23 February 2023

Spy boss says public servants among those telling ASIO to ease up on foreign interference

| Chris Johnson
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ASIO Director-General Mike Burgess

ASIO Director-General Mike Burgess: “Busier than the Cold War; busier than 9/11; busier than the height of the caliphate.” Photo: ASIO.

Public servants and judges are among those being targeted by international espionage networks and some appear to be sympathetic to foreign interests, according to Australia’s top spy boss Mike Burgess.

In his annual threat assessment address delivered on Tuesday night (21 February), the director-general of the Australian Security Intelligence Organisation described “unprecedented” levels of well-placed Australian figures being targeted by foreign spies.

Public sector bureaucrats, along with journalists, judiciary, academics and military veterans were among the most targeted.

“Based on what ASIO is seeing, more Australians are being targeted for espionage and foreign interference than at any time in Australia’s history,” Mr Burgess said.

“More hostile foreign intelligence services, more spies, more targeting, more harm, more ASIO investigations, more ASIO disruptions.

“From where I sit, it feels like hand-to-hand combat.”

“This means ASIO is busier than ever before. Busier than any time in our 74-year history.

“Busier than the Cold War; busier than 9/11; busier than the height of the caliphate.”

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He spoke of a “hive of spies” being removed from Australia over the past year and the foiling of two plots by foreign entities to harm human rights activists and dissidents living here.

There had also been numerous and concerted attempts to hack into Australian media outlets’ databases.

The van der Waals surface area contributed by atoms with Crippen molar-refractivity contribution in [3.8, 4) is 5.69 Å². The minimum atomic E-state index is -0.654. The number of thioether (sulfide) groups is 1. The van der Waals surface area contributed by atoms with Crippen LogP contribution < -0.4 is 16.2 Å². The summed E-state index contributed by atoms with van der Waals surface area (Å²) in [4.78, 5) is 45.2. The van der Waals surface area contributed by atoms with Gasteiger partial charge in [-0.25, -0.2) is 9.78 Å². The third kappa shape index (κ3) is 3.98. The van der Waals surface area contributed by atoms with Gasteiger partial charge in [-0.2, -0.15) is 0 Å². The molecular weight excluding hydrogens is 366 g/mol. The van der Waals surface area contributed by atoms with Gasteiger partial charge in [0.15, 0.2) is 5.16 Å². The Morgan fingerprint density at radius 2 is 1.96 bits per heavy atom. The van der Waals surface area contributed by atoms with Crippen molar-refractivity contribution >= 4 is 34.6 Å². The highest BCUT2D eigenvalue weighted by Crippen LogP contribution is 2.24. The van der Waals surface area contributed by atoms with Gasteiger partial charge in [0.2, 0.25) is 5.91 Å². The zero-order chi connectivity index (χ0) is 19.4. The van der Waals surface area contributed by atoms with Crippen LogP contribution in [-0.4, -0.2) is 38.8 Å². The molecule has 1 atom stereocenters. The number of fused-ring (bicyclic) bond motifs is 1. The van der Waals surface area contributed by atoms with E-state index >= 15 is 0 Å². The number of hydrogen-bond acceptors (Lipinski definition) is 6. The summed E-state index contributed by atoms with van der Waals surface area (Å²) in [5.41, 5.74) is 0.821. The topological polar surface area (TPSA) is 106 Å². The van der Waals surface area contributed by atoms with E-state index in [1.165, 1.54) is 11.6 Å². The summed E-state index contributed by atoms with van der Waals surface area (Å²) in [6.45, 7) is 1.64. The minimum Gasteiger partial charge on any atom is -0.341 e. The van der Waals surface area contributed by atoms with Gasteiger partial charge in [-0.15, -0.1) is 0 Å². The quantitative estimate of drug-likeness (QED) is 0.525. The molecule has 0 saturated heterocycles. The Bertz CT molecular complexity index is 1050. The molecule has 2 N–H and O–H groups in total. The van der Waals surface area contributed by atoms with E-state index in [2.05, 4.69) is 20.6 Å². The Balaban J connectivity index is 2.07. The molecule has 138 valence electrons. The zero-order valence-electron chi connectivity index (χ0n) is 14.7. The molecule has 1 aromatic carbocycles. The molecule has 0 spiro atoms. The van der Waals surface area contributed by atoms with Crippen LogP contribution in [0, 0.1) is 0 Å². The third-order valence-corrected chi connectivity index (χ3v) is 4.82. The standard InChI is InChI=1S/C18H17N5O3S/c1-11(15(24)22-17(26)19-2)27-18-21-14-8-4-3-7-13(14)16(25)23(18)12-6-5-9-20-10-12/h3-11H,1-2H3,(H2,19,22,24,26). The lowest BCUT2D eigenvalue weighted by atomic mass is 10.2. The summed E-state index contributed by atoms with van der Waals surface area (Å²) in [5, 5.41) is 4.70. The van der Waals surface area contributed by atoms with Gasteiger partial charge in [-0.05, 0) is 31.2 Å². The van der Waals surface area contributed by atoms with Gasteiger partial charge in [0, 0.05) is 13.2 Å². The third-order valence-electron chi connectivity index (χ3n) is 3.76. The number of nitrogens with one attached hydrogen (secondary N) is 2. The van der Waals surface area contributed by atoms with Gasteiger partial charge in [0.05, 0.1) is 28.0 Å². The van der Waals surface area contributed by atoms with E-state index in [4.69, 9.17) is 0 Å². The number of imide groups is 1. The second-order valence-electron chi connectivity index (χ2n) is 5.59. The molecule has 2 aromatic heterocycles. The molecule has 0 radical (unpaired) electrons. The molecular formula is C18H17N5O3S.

He named no countries but said it was apparent foreign spies were highly trained and using sophisticated tradecraft to disguise their activities.

“They were good, but ASIO was better,” he said.

One foiled plot involved a foreign “lackey” targetting senior Australian journalists with an offer of a fully paid overseas study tour where they would have been introduced to spies disguised as local officials of the country they were visiting.

“Almost certainly, the journalists’ phones, laptops, and tablets would also have been targeted,” Mr Burgess said.

“If left unattended, even in a locked hotel room safe, the spies would have downloaded data and potentially installed malware giving them ongoing access to contacts, stories, emails and calls.

“ASIO intervened before the study tour was arranged and no harm was done.”

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But the spy boss said some public servants, academics and business identities were directly pressuring him to rein in some of ASIO’s work.

“Individuals in business, academia and the bureaucracy have told me ASIO should ease up its operational responses to avoid upsetting foreign regimes,” Mr Burgess said.

“Of course, they are entitled to their views, but the reasons they offer for them are flimsy, such as: ‘All countries spy on each other’; ‘We were going to make the information public anyway’; ‘It’s no different to lobbying or networking’; ‘The foreign government might make things difficult for us’; and so on.”

Mr Burgess described former Australian military personnel working for authoritarian regimes as “top tools” rather than “top guns” who are putting “cash before country”.

Asked about it all on radio on Wednesday morning (22 February), Treasurer Jim Chalmers said it was concerning how much foreign interference was threatening Australia’s national security and democracy.

“I think the point that Mike was making about that specific issue is that we can’t let these things slide when our national interests are at stake,” he told RN Breakfast.

“That’s ASIO’s view, it’s Mike Burgess’s view and it’s the government’s view as well.”

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